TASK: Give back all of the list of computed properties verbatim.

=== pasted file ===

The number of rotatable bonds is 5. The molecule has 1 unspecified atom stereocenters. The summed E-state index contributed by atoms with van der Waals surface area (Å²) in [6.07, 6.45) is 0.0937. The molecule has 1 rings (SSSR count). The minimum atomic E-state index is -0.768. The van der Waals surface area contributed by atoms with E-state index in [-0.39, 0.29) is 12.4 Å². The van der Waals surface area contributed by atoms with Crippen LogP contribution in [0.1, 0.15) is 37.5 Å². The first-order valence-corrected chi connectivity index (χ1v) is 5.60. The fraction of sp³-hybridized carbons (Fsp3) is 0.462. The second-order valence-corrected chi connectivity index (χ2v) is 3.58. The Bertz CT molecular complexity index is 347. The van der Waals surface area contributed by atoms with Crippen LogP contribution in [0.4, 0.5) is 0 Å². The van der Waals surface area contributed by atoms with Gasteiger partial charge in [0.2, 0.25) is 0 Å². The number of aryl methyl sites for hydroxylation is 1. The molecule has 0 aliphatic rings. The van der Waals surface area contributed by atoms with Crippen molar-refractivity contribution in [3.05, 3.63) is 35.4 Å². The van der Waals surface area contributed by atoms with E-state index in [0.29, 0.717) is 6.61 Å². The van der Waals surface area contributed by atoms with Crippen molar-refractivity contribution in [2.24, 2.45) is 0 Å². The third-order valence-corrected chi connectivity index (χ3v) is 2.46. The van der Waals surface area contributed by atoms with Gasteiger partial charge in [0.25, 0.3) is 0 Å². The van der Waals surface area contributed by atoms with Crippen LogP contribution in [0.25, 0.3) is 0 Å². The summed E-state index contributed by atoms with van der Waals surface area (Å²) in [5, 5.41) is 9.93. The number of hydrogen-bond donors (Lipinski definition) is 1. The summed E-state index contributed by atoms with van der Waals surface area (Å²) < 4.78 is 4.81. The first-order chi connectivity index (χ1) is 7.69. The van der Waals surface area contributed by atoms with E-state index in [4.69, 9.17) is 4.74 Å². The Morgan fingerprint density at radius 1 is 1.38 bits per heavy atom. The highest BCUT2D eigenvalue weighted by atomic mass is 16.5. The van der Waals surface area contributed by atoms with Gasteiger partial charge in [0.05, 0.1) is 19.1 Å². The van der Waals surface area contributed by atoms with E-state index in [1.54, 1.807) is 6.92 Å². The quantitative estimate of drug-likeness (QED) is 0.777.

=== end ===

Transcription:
The number of rotatable bonds is 5. The molecule has 1 unspecified atom stereocenters. The summed E-state index contributed by atoms with van der Waals surface area (Å²) in [6.07, 6.45) is 0.0937. The molecule has 1 rings (SSSR count). The minimum atomic E-state index is -0.768. The van der Waals surface area contributed by atoms with E-state index in [-0.39, 0.29) is 12.4 Å². The van der Waals surface area contributed by atoms with Crippen LogP contribution in [0.1, 0.15) is 37.5 Å². The first-order valence-corrected chi connectivity index (χ1v) is 5.60. The fraction of sp³-hybridized carbons (Fsp3) is 0.462. The second-order valence-corrected chi connectivity index (χ2v) is 3.58. The Bertz CT molecular complexity index is 347. The van der Waals surface area contributed by atoms with Crippen LogP contribution in [0.4, 0.5) is 0 Å². The van der Waals surface area contributed by atoms with Gasteiger partial charge in [0.2, 0.25) is 0 Å². The number of aryl methyl sites for hydroxylation is 1. The molecule has 0 aliphatic rings. The van der Waals surface area contributed by atoms with Crippen molar-refractivity contribution in [3.05, 3.63) is 35.4 Å². The van der Waals surface area contributed by atoms with E-state index in [0.29, 0.717) is 6.61 Å². The van der Waals surface area contributed by atoms with Crippen molar-refractivity contribution in [2.24, 2.45) is 0 Å². The third-order valence-corrected chi connectivity index (χ3v) is 2.46. The van der Waals surface area contributed by atoms with Gasteiger partial charge in [0.25, 0.3) is 0 Å². The van der Waals surface area contributed by atoms with Crippen LogP contribution in [0.25, 0.3) is 0 Å². The summed E-state index contributed by atoms with van der Waals surface area (Å²) in [5, 5.41) is 9.93. The number of hydrogen-bond donors (Lipinski definition) is 1. The summed E-state index contributed by atoms with van der Waals surface area (Å²) < 4.78 is 4.81. The first-order chi connectivity index (χ1) is 7.69. The van der Waals surface area contributed by atoms with E-state index in [4.69, 9.17) is 4.74 Å². The Morgan fingerprint density at radius 1 is 1.38 bits per heavy atom. The highest BCUT2D eigenvalue weighted by atomic mass is 16.5. The van der Waals surface area contributed by atoms with Gasteiger partial charge in [0.05, 0.1) is 19.1 Å². The van der Waals surface area contributed by atoms with E-state index in [1.54, 1.807) is 6.92 Å². The quantitative estimate of drug-likeness (QED) is 0.777.